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When the people fear their government,
there is tyranny;
when the government fears the people,
there is liberty.
~ Thomas Jefferson


Novi Schools' tweets - personal or official?

January 26, 2017

Many local officials use personal Twitter accounts to post anything from news stories to humorous accountings to advice and even personal messages and opinions. One thing most of the Twitter accounts have in common is that they are personal, with the handle named after the individual. It's fairly common.

There is one glaring exception locally: The Twitter account of Novi School's Asst. Superintendant Dr. R.J. Webber.

Webber's Twitter account is the official sounding @NoviAcademics, and has nearly 2,900 followers. In addition, it is advertised and imbedded (republished) on the school districts official website. That in our opinion makes it quite official.

The issue? Numerous politically oriented and business promoting posts on an officially promoted feed that are also rebroadcast by the school district. In our opinion, he's bringing his personal opinions to the public, on the public's dime.

Recent examples this month alone include nine posts generally critical of Betsy DeVos, the nominee for Secretary of Education, and seven posts about Dr. Martin Luther King, Jr. Day. We appreciate his recognizing this important day, but seven times? We don't see any posts about other such holidays.

In addition, on Dr. Martin Luther King, Jr. Day last year, Webber actually tweeted "... allow our kids to learn directly from the actions/images of the oppressor." Interesting choice of words from an educator.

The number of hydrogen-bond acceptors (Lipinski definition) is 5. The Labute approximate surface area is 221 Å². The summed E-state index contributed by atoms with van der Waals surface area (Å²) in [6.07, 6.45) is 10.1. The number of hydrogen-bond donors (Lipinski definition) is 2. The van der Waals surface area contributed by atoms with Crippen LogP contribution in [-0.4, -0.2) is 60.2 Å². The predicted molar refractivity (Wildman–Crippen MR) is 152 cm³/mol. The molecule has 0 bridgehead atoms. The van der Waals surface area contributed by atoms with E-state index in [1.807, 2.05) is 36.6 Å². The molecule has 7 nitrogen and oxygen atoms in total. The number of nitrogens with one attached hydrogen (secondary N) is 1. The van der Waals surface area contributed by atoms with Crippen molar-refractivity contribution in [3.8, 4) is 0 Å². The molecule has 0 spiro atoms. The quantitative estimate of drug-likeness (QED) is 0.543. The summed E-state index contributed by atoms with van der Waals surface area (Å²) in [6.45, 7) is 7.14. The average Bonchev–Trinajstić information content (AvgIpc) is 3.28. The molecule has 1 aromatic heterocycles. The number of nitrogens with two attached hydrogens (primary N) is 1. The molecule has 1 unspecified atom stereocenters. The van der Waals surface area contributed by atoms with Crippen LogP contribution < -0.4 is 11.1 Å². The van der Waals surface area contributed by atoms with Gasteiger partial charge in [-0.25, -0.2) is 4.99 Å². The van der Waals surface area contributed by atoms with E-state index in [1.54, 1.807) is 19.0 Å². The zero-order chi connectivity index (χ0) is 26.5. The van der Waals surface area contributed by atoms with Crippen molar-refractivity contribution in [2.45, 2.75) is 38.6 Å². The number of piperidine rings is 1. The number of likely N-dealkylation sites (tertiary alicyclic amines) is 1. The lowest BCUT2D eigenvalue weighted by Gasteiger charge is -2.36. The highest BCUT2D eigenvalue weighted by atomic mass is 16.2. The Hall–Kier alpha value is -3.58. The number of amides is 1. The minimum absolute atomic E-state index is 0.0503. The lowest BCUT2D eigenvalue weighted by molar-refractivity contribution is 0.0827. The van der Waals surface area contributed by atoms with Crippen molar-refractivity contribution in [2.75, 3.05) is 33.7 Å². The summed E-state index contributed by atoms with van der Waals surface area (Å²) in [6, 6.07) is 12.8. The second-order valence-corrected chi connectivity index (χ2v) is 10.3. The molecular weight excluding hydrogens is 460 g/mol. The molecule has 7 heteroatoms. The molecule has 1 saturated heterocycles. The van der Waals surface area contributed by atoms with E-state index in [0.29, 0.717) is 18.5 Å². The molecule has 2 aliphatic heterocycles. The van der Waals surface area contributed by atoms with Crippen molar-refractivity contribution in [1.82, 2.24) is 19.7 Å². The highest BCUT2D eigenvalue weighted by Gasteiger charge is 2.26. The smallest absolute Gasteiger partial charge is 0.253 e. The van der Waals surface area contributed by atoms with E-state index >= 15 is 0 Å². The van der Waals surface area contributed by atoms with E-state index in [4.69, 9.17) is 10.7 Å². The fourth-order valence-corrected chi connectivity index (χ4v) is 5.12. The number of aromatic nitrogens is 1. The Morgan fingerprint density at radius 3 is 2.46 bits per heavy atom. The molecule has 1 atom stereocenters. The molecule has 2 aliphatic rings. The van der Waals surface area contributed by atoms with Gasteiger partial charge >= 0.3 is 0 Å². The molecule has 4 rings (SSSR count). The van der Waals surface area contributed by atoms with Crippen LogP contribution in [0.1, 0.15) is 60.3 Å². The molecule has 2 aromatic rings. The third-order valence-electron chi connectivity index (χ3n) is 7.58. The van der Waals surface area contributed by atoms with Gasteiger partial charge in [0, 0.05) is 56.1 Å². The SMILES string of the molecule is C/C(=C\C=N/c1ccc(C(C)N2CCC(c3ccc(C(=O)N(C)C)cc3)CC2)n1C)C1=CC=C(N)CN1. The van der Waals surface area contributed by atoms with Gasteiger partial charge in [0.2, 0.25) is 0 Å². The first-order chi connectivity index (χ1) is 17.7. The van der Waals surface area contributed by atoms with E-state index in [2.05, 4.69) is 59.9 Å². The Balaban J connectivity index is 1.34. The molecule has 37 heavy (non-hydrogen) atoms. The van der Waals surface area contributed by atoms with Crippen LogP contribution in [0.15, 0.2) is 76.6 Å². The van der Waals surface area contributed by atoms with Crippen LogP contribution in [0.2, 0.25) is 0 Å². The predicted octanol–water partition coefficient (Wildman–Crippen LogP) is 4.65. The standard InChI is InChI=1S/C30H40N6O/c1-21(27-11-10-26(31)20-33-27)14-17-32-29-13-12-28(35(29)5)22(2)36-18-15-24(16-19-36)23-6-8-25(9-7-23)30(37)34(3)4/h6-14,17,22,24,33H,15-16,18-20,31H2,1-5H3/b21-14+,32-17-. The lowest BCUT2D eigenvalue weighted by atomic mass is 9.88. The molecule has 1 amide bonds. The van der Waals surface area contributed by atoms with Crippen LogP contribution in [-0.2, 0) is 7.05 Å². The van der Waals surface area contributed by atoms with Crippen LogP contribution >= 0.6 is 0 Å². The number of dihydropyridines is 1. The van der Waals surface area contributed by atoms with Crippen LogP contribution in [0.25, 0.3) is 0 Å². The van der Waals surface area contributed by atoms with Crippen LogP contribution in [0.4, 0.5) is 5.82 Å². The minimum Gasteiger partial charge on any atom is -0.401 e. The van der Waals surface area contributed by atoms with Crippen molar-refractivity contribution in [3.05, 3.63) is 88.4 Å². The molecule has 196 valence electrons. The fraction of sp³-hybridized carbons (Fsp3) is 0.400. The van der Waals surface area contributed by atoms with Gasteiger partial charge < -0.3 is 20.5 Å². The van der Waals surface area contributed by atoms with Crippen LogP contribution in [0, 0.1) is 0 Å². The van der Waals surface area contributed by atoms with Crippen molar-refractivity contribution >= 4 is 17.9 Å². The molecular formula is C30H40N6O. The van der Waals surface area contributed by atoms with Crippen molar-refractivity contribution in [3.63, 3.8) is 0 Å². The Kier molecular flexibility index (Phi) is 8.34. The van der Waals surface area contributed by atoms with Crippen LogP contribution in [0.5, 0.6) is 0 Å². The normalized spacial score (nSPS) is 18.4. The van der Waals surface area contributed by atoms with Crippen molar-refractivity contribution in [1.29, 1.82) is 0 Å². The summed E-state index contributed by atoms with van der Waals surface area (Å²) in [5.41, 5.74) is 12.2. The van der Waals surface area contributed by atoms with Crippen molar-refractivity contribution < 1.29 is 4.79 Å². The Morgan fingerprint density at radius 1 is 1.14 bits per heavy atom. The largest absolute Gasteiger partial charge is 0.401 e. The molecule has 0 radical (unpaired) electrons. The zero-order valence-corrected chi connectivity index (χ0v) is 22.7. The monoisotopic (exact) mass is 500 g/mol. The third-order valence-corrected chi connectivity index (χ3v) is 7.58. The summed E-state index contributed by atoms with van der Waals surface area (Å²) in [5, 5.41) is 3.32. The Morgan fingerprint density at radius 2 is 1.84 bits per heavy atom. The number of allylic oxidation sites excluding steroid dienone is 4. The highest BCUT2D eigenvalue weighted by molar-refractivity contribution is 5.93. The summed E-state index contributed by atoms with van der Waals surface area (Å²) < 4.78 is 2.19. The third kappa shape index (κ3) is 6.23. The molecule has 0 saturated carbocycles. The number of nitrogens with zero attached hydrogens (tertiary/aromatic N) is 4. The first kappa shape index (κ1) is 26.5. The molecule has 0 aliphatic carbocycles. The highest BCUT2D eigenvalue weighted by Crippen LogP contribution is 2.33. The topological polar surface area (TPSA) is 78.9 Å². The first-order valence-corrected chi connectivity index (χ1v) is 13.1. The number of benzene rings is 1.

Webber also seems obsessed with an organization called Playworks Detroit, repeatedly posting about them. There are numerous other examples, but rarely is a tweet actually about Novi's academics. Many of these tweets appear to be posted during school hours.

At a recent school board meeting, Trustee Dennis O'Connor brought the issue up after we'd (again) emailed the board about it, agreeing with us and asking that it be addressed. His comments were spot-on and succinct. He was clearly advocating that the school district do the right thing and stop posting political and other inappropriate tweets.

Trustee Kathy Hood then stated that she hadn't seen our email, and immediately backed school administration by saying that she'd seen no political posts on Webber's Twitter feed. If she wasn't aware of our email how did she know to look for the political posts in the first place?

After that board meeting, we got the expected reply from Superintendent Dr. Steve Matthews, stating "Dr. Webber's Twitter account is his own and not a district account," and that he didn't see an issue. When we then pointed out that it is imbedded on the district's website, he stated, "Reasonable people can and often do disagree."

He is obviously OK with this - nothing to see here, move along.

We the People believe Webber's Twitter account is periodically inappropriate given it's official name and promotion. We also believe it is a misuse of public resources. The account should be renamed, not promoted by the district and certainly not imbedded on the school district's website.

Finally, we are disappointed that at least one school board member seemed to write off the issue just as quickly as it was raised, apparently without really looking into it. As such, we'll be sure to keep a closer eye on the usually routine board meetings.

Previous Editorial

Editor's note: Dr. Matthews also has a personal Twitter account under his own name, as does Asst. Sup. Barr. Matthews' posts are also promoted on the district's website. Barr's do not appear to be.

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